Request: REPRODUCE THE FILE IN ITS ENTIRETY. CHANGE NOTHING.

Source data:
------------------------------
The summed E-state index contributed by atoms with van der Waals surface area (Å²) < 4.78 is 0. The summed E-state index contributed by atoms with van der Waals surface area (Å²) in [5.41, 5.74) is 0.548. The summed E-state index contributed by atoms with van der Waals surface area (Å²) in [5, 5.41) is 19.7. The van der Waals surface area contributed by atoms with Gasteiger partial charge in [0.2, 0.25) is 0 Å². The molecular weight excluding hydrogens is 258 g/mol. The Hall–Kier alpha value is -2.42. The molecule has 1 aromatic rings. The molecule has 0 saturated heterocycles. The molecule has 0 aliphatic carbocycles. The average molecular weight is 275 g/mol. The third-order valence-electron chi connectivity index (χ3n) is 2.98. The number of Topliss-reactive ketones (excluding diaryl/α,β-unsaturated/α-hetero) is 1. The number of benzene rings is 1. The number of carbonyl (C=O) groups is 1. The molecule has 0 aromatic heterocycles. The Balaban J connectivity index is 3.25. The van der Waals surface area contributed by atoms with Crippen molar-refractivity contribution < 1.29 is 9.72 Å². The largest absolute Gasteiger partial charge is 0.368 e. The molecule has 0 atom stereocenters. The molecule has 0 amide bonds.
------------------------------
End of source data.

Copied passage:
The summed E-state index contributed by atoms with van der Waals surface area (Å²) < 4.78 is 0. The summed E-state index contributed by atoms with van der Waals surface area (Å²) in [5.41, 5.74) is 0.548. The summed E-state index contributed by atoms with van der Waals surface area (Å²) in [5, 5.41) is 19.7. The van der Waals surface area contributed by atoms with Gasteiger partial charge in [0.2, 0.25) is 0 Å². The molecular weight excluding hydrogens is 258 g/mol. The Hall–Kier alpha value is -2.42. The molecule has 1 aromatic rings. The molecule has 0 saturated heterocycles. The molecule has 0 aliphatic carbocycles. The average molecular weight is 275 g/mol. The third-order valence-electron chi connectivity index (χ3n) is 2.98. The number of Topliss-reactive ketones (excluding diaryl/α,β-unsaturated/α-hetero) is 1. The number of benzene rings is 1. The number of carbonyl (C=O) groups is 1. The molecule has 0 aromatic heterocycles. The Balaban J connectivity index is 3.25. The van der Waals surface area contributed by atoms with Crippen molar-refractivity contribution < 1.29 is 9.72 Å². The largest absolute Gasteiger partial charge is 0.368 e. The molecule has 0 atom stereocenters. The molecule has 0 amide bonds.